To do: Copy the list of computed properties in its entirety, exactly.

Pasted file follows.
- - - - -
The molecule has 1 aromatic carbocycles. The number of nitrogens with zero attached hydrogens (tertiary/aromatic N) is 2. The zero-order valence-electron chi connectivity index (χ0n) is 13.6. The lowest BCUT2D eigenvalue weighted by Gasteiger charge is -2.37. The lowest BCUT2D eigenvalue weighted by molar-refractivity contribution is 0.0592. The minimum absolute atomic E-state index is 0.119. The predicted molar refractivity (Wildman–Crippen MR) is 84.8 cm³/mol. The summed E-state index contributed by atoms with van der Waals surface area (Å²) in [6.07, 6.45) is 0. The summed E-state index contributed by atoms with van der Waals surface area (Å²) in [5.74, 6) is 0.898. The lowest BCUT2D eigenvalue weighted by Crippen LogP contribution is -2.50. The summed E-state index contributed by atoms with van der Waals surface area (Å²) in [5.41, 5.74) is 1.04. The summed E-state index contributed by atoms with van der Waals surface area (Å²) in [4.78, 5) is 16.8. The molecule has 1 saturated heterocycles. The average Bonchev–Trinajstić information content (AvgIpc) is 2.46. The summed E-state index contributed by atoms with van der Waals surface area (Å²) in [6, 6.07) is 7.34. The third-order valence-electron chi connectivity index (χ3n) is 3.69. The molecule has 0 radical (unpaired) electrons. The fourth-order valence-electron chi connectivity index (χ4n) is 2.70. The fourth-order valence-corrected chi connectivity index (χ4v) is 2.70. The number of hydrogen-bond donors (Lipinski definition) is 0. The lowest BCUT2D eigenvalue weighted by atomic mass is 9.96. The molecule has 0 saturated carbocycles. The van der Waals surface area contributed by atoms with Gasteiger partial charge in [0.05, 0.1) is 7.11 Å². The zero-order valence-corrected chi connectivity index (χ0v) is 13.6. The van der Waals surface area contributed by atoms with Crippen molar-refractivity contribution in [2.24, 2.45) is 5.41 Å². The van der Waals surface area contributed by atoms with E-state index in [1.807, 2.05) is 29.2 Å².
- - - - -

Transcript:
The molecule has 1 aromatic carbocycles. The number of nitrogens with zero attached hydrogens (tertiary/aromatic N) is 2. The zero-order valence-electron chi connectivity index (χ0n) is 13.6. The lowest BCUT2D eigenvalue weighted by Gasteiger charge is -2.37. The lowest BCUT2D eigenvalue weighted by molar-refractivity contribution is 0.0592. The minimum absolute atomic E-state index is 0.119. The predicted molar refractivity (Wildman–Crippen MR) is 84.8 cm³/mol. The summed E-state index contributed by atoms with van der Waals surface area (Å²) in [6.07, 6.45) is 0. The summed E-state index contributed by atoms with van der Waals surface area (Å²) in [5.74, 6) is 0.898. The lowest BCUT2D eigenvalue weighted by Crippen LogP contribution is -2.50. The summed E-state index contributed by atoms with van der Waals surface area (Å²) in [5.41, 5.74) is 1.04. The summed E-state index contributed by atoms with van der Waals surface area (Å²) in [4.78, 5) is 16.8. The molecule has 1 saturated heterocycles. The average Bonchev–Trinajstić information content (AvgIpc) is 2.46. The summed E-state index contributed by atoms with van der Waals surface area (Å²) in [6, 6.07) is 7.34. The third-order valence-electron chi connectivity index (χ3n) is 3.69. The molecule has 0 radical (unpaired) electrons. The fourth-order valence-electron chi connectivity index (χ4n) is 2.70. The fourth-order valence-corrected chi connectivity index (χ4v) is 2.70. The number of hydrogen-bond donors (Lipinski definition) is 0. The lowest BCUT2D eigenvalue weighted by atomic mass is 9.96. The molecule has 0 saturated carbocycles. The van der Waals surface area contributed by atoms with Gasteiger partial charge in [0.05, 0.1) is 7.11 Å². The zero-order valence-corrected chi connectivity index (χ0v) is 13.6. The van der Waals surface area contributed by atoms with Crippen molar-refractivity contribution in [2.24, 2.45) is 5.41 Å². The van der Waals surface area contributed by atoms with E-state index in [1.807, 2.05) is 29.2 Å².